The Consul General at Mukden (Clubb) to General Marshall72
Sir: I have the honor to refer to my telegrams Nos. 80, June 8 and 83, June 10,73 incorporating elements of the press statement made by Commander-in-Chief Tu Yu-ming in interpretation of the “truce order” issued by Generalissimo Chiang Kai-shek on June 6, and to enclose for the information of the Embassy a copy (in English translation) of the full text of the statement74 as published in the Ho P’ing Jih Pao (Peace Daily [Army organ], Mukden) on June 8, 1946.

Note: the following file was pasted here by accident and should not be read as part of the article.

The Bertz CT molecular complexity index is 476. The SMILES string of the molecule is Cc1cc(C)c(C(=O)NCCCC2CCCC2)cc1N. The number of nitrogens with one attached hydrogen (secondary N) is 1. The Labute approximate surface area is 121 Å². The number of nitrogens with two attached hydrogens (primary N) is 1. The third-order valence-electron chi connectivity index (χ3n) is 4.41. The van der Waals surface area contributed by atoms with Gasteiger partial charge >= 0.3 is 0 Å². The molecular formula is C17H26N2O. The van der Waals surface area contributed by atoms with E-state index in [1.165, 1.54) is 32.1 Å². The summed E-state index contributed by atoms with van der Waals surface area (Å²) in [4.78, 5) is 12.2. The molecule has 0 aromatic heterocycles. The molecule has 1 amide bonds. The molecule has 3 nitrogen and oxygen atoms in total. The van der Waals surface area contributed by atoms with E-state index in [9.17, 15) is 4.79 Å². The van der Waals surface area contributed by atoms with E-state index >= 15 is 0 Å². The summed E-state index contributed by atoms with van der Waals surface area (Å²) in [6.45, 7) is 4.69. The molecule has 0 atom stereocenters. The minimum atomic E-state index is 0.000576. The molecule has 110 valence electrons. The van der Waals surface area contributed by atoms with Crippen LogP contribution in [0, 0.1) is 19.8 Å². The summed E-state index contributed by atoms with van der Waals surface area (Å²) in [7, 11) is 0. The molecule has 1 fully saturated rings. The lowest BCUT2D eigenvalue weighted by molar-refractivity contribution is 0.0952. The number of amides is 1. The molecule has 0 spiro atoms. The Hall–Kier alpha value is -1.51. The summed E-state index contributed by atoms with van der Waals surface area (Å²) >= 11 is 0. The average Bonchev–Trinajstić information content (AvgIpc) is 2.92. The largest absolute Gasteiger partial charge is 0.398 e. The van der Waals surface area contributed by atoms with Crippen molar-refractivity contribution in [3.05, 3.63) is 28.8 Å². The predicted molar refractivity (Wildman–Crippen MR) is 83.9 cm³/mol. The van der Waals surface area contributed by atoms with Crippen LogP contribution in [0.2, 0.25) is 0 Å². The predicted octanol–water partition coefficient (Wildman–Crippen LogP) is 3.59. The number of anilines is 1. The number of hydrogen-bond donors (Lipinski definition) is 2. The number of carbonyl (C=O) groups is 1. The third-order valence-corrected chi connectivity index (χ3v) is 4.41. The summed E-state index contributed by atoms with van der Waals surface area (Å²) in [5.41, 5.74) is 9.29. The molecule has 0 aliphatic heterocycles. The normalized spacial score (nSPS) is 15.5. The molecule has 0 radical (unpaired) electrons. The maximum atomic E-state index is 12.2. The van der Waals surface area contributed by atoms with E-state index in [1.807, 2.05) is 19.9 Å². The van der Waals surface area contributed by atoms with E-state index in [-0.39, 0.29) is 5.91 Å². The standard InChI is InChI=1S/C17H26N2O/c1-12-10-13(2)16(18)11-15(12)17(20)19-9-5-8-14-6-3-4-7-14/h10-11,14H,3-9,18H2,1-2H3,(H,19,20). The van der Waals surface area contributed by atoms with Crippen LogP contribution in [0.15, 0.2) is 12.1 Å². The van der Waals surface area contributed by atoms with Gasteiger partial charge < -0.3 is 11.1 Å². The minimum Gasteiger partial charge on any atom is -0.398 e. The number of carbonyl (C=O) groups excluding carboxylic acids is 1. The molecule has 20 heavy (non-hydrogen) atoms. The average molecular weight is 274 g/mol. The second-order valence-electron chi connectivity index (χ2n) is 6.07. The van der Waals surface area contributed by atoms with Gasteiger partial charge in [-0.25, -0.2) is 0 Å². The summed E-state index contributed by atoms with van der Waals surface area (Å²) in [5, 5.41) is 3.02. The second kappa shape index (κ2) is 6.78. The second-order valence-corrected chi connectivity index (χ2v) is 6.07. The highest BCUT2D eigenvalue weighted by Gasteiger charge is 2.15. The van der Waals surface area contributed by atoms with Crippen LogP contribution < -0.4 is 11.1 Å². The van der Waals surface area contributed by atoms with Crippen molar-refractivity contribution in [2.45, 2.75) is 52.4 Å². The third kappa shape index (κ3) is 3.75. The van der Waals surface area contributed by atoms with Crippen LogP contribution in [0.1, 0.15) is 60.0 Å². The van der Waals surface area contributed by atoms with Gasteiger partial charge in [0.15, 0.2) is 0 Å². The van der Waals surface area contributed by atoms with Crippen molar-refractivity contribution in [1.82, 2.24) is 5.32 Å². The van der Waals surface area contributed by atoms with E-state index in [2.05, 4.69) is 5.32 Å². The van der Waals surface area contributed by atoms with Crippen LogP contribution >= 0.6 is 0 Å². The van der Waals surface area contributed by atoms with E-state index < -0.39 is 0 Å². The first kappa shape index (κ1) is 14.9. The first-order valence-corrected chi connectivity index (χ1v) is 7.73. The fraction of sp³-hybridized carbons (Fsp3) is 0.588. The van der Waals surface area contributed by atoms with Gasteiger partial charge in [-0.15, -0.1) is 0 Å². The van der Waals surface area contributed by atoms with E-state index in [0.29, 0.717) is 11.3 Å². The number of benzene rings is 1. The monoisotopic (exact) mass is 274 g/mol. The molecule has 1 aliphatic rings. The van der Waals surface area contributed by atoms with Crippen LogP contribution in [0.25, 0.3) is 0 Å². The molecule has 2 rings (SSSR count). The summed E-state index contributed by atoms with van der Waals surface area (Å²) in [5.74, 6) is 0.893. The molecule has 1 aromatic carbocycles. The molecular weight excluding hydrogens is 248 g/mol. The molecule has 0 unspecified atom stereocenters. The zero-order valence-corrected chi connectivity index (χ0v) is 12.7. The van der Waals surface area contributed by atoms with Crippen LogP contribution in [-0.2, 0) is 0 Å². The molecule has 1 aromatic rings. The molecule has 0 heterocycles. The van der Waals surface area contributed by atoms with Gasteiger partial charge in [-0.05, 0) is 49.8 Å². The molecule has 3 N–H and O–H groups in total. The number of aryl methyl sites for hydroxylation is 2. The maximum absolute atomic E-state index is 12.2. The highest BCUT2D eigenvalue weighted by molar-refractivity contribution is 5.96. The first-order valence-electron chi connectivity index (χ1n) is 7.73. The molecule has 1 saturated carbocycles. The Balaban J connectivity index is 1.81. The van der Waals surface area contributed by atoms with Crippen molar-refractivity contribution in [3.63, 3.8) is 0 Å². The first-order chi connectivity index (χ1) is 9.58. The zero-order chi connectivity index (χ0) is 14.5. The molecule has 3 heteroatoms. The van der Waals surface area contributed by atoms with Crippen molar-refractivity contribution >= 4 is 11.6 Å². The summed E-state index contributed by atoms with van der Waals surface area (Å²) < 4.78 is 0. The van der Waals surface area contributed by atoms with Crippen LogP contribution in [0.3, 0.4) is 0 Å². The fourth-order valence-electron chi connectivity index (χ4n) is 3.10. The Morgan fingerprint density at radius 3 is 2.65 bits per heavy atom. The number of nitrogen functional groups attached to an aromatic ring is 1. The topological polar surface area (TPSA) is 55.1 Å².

It will be observed that the spirit of General Tu Yu-ming’s statement where it treats of alleged past misdemeanors of the Communist side, as well as the implications of his schedule of proposed accomplishments for the fifteen-day period and of his forecast of movement of Government forces during the same period “for the recovery of territory and sovereignty”, is not such as would give sound basis for belief that the Communists would accept the “truce” as thus arbitrarily offered them, unless it can be assumed that they already feel themselves defeated in Manchuria. It is my estimate that they do not feel that their position in Manchuria has become untenable. It is possible that the National Government feels that their military position in Manchuria is now sufficiently strong to force the issue; it may be contrariwise, that the Nationalist military leaders feel that their present military position is over-extended, and they are trying to pin the Communist forces down to inaction while they bring up additional forces for the purpose of strengthening weak points. It is fairly obvious, in any event, that the National Government by the present move anticipate that they will get from it the greater gain, if only by maneuvering into a position where the Communists can be forced to shoulder the blame for breach of the “truce”. In the circumstances, it would appear that it would have been sounder political tactics if General Tu had said a little less than he did.